April 5th-6th Covid-19 Literature Review

Steven Kornweiss, MD covid-19 Leave a Comment


An article was published today in Annals of IM Titled: "Effectiveness of Surgical and Cotton Masks in Blocking SARS–CoV-2: A Controlled Comparison in 4 Patients."

The first line of the discussion section says:

"Discussion: Neither surgical nor cotton masks effectively filtered SARS–CoV-2 during coughs by infected patients."

But, let’s take a look at the data collected from the 4 patients enrolled in the study:

The numbers are in log copies per mL and ND means (not-detected). This means that the inside of the masks seems not to have virus on them, the outside does, and a petri dish with viral medium held 20cm from the patient’s mouth while they’re coughing grows virus whether they’re wearing a surgical, cotton, or no mask.

If true, these results suggest we have a lot to learn about masks, physics, and viral media. Whether true or false, these results should not be used to conclude that wearing surgical masks in public does not decrease transmissibility of this disease.

But, unfortunately, this is the Tweet put out by the Annals of Internal Medicine:

"NEW in Annals: Both surgical and cotton #masks were found to be ineffective for preventing the dissemination of SARS-CoV-2 from the coughs of patients with #COVID19 http://ow.ly/17aa50z6SLu."

Notice the tweet uses the word "dissemination" instead of "transmission." Dissemination just means that virus leaves the inner container of the mask. Transmission refers to transmissibility of the actual diseaes. Notice also the choice of "SARS-CoV-2," which is the name of the virus, as opposed to "Covid-19," the name of the disease. This study only shows that virus can be cultured from masks and from the area immediately in front of mask wearers when viral media is placed within 20 cm. The study does not do anything to tell us that masks are ineffective at decreasing transmission.


It’s not a foregone conclusion that individuals with immunosuppression are at higher risk for critical illness or death from Sars-CoV-2 infection. There are some who believe that immunosuppression may in fact prevent some of the severe lung injury that is the cause for respiratory failure in Covid-19.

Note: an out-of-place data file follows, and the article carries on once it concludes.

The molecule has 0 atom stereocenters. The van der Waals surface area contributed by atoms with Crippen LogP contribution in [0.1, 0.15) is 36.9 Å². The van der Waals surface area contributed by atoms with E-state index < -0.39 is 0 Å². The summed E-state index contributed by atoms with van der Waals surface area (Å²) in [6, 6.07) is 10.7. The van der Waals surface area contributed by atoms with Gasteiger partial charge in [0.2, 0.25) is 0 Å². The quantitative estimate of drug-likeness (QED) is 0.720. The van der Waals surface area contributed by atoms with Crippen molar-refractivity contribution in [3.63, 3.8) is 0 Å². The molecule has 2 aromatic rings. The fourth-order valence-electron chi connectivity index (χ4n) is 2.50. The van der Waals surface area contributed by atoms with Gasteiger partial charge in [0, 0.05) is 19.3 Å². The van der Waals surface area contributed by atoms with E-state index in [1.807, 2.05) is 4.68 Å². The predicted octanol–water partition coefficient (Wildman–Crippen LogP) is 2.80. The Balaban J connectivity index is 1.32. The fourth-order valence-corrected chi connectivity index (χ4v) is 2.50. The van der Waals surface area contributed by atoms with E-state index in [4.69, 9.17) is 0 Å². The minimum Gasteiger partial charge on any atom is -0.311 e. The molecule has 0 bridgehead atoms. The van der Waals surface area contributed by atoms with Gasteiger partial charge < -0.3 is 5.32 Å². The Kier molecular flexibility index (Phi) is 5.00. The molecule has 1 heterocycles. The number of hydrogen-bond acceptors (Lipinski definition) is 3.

This article draws a connection between blood work, lung pathology, and disease outcomes. It’s been known from early publications out of China that patients with Covid-19 often demonstrate lymphopenia. This is determined by one of the simplest, cheapest, and most ubiquitous tests that we send on almost every patient who comes to the hospital, a CBC (complete blood count).

The lymphocyte is a type of white blood cell, and in Covid-19 patients, these are often found in lower amounts in the blood. One theory is that the lymphocytes are no longer in the blood stream because they’ve invaded damaged organs (such as the lungs). Autopsies and lung biopsies from patients with Covid-19 show lymphocytes infiltrating the lung tissue.

What’s more, some case series have found that the more severe the lymphopenia, the more likely a patient will have respiratory failure, critical illness, or death. Some immunosuppressive drugs may decrease the reactivity of the lymphocytes to viral infection. The virus can still damage the cells, but without the additional damage of the immune system, perhaps some patients escape secondary immune mediate damage. This is the basis for a theory of including immunosuppressant drugs on the list of things to consider for Covid-19.

The major downside to this idea is that it could open the patient to secondary infections. We have seen some studies show that patients with respiratory failure from Covid-19 may have a higher chance of becoming critically ill or dying if they have a coinfection – viral or bacterial. Corticosteroids, another class of drugs that are generally thought of as immune suppressants have also been shown under certain circumstances to potentially worsen Covid-19 outcomes.

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